Susanna Kallur, Mitchell Watt and Fedrick Dacres in action at the IAAF Diamond League meeting in Stockholm
In three days’ time, the IAAF Diamond League moves to Stockholm for the sixth meeting in the 2018 series. Here we look back at three of the more memorable moments from the Swedish capital's Olympic Stadium.
Kallur crowns her comeback, 2016
Sometimes victory is gauged in ways that can’t be measured on the results sheet. For Susanna Kallur, this was the case at the 2016 IAAF Diamond League meeting in Stockholm, where the darling of Swedish athletics returned for her first competitive 100m hurdles race in six years.
She went through hell to get back in the blocks, the 2006 European champion enduring a nightmare run of injury after missing the 2012 Olympics with a stress fracture. Multiple surgeries followed, but when Kallur made it to the start line on a rain-soaked evening in Stockholm, she got the biggest cheer of the night, by far, to welcome her back. She finished fifth in 13.00, well behind winner Kendra Harrison (12.66), but no one could call it a defeat.
Kallur narrowly missed Olympic qualification later that summer, and finally brought the curtain down on her glittering career the following spring. In Stockholm, she offered some powerful words of advice to those going through what she had: “As long as you want to keep going and there’s hope, I don’t feel you should listen to other people that are negative,” she said. “It’s possible to do so much more than what most people think.”
Watt powers to Oceanian record, 2011
The long jump is one of those events where, occasionally, things just click. So it was in Stockholm in July 2011, as Australia’s Mitchell Watt nailed the perfect jump to take victory and break the Oceanian record.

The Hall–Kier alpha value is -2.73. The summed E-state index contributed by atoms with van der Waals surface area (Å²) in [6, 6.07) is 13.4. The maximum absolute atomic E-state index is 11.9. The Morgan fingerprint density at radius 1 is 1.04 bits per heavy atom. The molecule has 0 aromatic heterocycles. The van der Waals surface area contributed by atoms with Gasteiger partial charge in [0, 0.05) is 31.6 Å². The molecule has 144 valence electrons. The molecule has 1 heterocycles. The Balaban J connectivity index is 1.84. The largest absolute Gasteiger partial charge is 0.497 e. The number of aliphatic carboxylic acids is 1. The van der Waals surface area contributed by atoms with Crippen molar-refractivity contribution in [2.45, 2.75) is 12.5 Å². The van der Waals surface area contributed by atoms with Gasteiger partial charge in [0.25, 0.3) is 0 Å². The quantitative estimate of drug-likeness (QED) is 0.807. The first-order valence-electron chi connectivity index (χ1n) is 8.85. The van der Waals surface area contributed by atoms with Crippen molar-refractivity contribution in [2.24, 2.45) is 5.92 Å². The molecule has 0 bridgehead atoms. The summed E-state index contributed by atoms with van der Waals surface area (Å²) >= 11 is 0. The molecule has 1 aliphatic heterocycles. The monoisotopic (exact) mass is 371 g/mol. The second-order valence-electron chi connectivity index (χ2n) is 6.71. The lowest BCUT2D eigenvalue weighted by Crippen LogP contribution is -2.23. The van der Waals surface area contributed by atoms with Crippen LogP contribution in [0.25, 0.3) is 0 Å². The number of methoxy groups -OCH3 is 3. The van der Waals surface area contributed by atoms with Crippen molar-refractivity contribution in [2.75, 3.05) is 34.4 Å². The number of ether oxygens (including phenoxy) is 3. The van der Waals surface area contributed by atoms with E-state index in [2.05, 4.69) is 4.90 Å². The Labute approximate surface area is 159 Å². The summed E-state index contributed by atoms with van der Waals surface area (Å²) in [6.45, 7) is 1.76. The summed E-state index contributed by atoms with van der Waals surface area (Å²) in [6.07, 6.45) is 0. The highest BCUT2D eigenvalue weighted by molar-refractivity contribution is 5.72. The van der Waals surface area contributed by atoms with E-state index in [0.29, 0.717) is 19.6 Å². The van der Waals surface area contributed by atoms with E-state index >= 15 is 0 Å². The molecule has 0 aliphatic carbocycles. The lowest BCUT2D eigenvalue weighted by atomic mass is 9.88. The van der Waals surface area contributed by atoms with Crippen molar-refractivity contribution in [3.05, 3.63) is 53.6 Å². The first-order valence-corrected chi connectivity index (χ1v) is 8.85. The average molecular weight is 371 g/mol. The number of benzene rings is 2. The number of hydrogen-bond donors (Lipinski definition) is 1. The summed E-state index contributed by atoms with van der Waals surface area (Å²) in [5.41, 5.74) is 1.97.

With an ideal following wind (1.7m/s), Watt added 10cm to his personal best in one fell swoop into the sand, his mark of 8.54m still untouched by an Oceanian athlete seven years later. What’s more impressive is he struggled with injury in the build-up.
“I knew if my heel didn’t hurt I was going to jump big,” he said. “I knew if I got a good wind and was good on the board it was going to be pretty big.” It was.
Dacres defeats Stahl, 2017
It’s tough to beat a thrower like Daniel Stahl, particularly when he launches the discus beyond the 68-metre mark. But to do so on his turf, with a partisan crowd cheering against you, makes it all the more impressive.
But that’s exactly what Fedrick Dacres managed at last year’s IAAF Diamond League meeting in Stockholm, the Jamaican coming out on top in a riveting back-and-forth duel in the men’s discus. Stahl seized command early with a 66.25m throw, but Dacres responded in kind with 67.04m. Stahl then answered with 67.34m, but in the fourth round Dacres found something extra, launching it to 68.36m. With the support of the Swedish crowd, Stahl offered a spirited effort in the sixth round, but his 68.13m came up just short.
“It was a very rough fight from the get-go, with guys throwing bombs in the first round,” said Dacres. “But I held my composure and made it out on top.”
Cathal Dennehy for the IAAF